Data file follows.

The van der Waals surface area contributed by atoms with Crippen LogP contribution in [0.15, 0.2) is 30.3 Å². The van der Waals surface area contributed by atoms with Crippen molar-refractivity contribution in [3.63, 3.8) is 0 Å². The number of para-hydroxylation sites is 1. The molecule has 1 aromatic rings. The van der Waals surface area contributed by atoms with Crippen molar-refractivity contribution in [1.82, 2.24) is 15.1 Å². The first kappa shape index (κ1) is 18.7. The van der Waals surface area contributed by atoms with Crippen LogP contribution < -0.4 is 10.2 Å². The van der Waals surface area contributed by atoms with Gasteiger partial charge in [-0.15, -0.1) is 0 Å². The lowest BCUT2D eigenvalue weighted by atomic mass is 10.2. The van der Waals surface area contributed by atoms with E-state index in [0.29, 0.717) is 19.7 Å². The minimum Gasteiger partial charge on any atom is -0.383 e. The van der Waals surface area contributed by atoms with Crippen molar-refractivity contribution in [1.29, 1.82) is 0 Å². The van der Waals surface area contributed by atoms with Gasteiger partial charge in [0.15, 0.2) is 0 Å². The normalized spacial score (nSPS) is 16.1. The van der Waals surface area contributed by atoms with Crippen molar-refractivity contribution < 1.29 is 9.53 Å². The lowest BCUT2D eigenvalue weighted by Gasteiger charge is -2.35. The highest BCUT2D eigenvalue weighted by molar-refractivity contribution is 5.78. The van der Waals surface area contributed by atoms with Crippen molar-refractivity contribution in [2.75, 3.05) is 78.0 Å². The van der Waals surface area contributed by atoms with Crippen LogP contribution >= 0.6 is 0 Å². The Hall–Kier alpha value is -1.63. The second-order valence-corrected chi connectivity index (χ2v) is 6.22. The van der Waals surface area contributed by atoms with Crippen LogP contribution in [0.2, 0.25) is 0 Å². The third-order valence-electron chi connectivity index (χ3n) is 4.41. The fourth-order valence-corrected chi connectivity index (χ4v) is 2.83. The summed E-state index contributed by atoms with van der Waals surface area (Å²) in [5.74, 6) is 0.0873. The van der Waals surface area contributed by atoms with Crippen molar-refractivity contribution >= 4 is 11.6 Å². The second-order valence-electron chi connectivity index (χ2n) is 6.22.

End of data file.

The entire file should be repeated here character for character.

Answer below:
The van der Waals surface area contributed by atoms with Crippen LogP contribution in [0.15, 0.2) is 30.3 Å². The van der Waals surface area contributed by atoms with Crippen molar-refractivity contribution in [3.63, 3.8) is 0 Å². The number of para-hydroxylation sites is 1. The molecule has 1 aromatic rings. The van der Waals surface area contributed by atoms with Crippen molar-refractivity contribution in [1.82, 2.24) is 15.1 Å². The first kappa shape index (κ1) is 18.7. The van der Waals surface area contributed by atoms with Crippen LogP contribution < -0.4 is 10.2 Å². The van der Waals surface area contributed by atoms with Gasteiger partial charge in [-0.15, -0.1) is 0 Å². The lowest BCUT2D eigenvalue weighted by atomic mass is 10.2. The van der Waals surface area contributed by atoms with E-state index in [0.29, 0.717) is 19.7 Å². The minimum Gasteiger partial charge on any atom is -0.383 e. The van der Waals surface area contributed by atoms with Crippen molar-refractivity contribution in [1.29, 1.82) is 0 Å². The van der Waals surface area contributed by atoms with Gasteiger partial charge in [0.15, 0.2) is 0 Å². The normalized spacial score (nSPS) is 16.1. The van der Waals surface area contributed by atoms with Crippen molar-refractivity contribution < 1.29 is 9.53 Å². The lowest BCUT2D eigenvalue weighted by Gasteiger charge is -2.35. The highest BCUT2D eigenvalue weighted by molar-refractivity contribution is 5.78. The van der Waals surface area contributed by atoms with Crippen molar-refractivity contribution in [2.75, 3.05) is 78.0 Å². The van der Waals surface area contributed by atoms with Crippen LogP contribution >= 0.6 is 0 Å². The Hall–Kier alpha value is -1.63. The second-order valence-corrected chi connectivity index (χ2v) is 6.22. The van der Waals surface area contributed by atoms with Crippen LogP contribution in [0.2, 0.25) is 0 Å². The third-order valence-electron chi connectivity index (χ3n) is 4.41. The fourth-order valence-corrected chi connectivity index (χ4v) is 2.83. The summed E-state index contributed by atoms with van der Waals surface area (Å²) in [5.74, 6) is 0.0873. The van der Waals surface area contributed by atoms with Crippen molar-refractivity contribution >= 4 is 11.6 Å². The second-order valence-electron chi connectivity index (χ2n) is 6.22.